I am so thankful to be studying the Life of Moses with Bible Study Fellowship this year.  Now that I’ve reached the glorious second trimester, I hope to do more writing about what I’ve learned.  I had been determined not to complain about not feeling well or being tired during this pregnancy, and I have to admit, I’ve done a terrible job.

I felt especially convicted about this and all the other complaining I do when reading about the grumbling the Israelites did after being brought out of slavery in Egypt.  God had just rescued them from horrible oppression and slavery.  He had done mighty works and miracles on their behalf, such as parting an entire sea so they could escape on dry land.  Then they find themselves in the wilderness, their food begins to run out, and they start to grumble.  In the chapters of Exodus that follow the crossing of the Red Sea, the Israelites complain to Moses over and over again.

In Exodus 16:8, Moses answers their grumbling:  And Moses said, “When the Lord gives you in the evening meat to eat and in the morning bread to the full, because the Lord has heard your grumbling that you grumble against him—what are we? Your grumbling is not against us but against the Lord.”

Ouch.  All my grumbling isn’t against the weather, my kids, my hubby’s job, my circumstances, money, etc., but against the God who made me and redeemed me??  Of course!  For God has given me each and every circumstance:  each evening my husband is delayed at work to teach me reliance on Him, each tantrum of my 2-year-old sent to teach me patience, restrictions on my spending to teach me contentment, cold weather . . . well, I haven’t figured out what that is about, but God is most definitely in control of the weather!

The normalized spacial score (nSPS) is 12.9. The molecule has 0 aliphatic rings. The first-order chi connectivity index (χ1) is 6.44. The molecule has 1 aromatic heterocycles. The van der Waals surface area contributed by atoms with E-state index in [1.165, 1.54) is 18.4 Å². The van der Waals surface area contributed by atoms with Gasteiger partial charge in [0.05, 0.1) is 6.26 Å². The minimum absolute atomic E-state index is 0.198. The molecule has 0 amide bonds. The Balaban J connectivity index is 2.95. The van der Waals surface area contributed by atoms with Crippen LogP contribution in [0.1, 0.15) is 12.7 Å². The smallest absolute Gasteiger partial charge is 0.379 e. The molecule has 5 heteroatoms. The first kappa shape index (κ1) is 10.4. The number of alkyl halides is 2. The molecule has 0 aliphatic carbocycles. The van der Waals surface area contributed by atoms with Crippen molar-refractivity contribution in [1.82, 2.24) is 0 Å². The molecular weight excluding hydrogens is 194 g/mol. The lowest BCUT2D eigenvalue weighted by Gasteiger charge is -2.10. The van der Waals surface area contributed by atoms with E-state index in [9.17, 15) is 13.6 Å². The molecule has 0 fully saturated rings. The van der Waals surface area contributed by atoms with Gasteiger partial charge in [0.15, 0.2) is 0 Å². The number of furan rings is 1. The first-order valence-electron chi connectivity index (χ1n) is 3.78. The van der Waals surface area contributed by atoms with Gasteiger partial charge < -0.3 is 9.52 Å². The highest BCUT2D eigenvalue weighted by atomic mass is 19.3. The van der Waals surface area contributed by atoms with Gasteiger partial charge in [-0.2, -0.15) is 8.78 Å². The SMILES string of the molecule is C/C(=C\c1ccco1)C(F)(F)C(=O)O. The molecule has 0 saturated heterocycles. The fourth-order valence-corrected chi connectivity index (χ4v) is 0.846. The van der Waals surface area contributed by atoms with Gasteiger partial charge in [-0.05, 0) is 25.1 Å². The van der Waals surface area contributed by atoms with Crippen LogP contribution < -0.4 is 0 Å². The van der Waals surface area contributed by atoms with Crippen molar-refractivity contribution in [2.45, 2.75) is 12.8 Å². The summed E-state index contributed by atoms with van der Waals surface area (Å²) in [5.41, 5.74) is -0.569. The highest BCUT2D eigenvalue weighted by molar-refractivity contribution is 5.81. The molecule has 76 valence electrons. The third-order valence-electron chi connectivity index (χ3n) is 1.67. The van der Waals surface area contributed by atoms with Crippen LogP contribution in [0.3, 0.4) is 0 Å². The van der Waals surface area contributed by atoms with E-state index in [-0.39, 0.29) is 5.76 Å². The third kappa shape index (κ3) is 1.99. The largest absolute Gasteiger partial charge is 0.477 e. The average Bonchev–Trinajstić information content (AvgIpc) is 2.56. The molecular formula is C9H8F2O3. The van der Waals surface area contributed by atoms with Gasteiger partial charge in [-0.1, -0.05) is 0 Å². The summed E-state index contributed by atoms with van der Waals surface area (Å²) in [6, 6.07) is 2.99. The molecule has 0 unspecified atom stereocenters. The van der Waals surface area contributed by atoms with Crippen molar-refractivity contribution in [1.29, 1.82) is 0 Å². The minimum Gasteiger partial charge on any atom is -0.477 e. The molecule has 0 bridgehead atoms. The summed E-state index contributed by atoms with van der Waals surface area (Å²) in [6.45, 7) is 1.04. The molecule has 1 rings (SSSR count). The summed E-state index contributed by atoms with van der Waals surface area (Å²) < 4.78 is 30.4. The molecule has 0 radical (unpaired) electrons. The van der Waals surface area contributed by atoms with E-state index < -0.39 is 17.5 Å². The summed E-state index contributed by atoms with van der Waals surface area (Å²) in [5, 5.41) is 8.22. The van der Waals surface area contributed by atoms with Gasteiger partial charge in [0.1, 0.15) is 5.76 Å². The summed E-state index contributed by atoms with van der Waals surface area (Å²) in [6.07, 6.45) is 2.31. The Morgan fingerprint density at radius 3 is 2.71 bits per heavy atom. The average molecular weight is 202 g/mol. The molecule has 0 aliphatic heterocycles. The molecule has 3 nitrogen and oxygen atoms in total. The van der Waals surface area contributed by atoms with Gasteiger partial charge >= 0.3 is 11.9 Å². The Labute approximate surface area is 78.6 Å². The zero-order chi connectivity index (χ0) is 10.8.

I know contentment is important to God, but this verse shed new light on all the “small” complaining I do each day.  It showed me how much I am like the Israelites–God has done amazing things for me, and I still grumble against Him.  He has given me a beautiful home, and I grumble about cleaning it.  He has given my husband a secure, profitable job, and I grumble that he’s not home at 5:00 each day.  He has given me two beautiful, sweet, healthy kids, and I grumble that they just won’t give me a minute to myself.  My grumbling is a sin against God, and I’m thankful for this verse pointing that out in a fresh way.


How to be a better mom May 7, 2008

Filed under: parenting,spiritual growth — Marissa Henley @ 12:59 pm
Tags: , , , ,

I don’t know about you, but I am constantly wondering how I could be a better mom. I’ve read a lot of books and talked to a lot of experienced moms, searching for information that might help in my own child-raising struggles. Sometimes I’ll even manage to put a great idea into practice for about a week, and then I fall right back into the same pattern of begging, yelling and bribing in an effort to squeeze some small amount of obedience from my children. I start the day wanting to set a joyful tone for our home, but I find myself become discouraged and irritable, often by 9:00 a.m. (on good days). I feel like I have the pieces of the puzzle, but I can’t keep them together for more than a couple of hours at a time.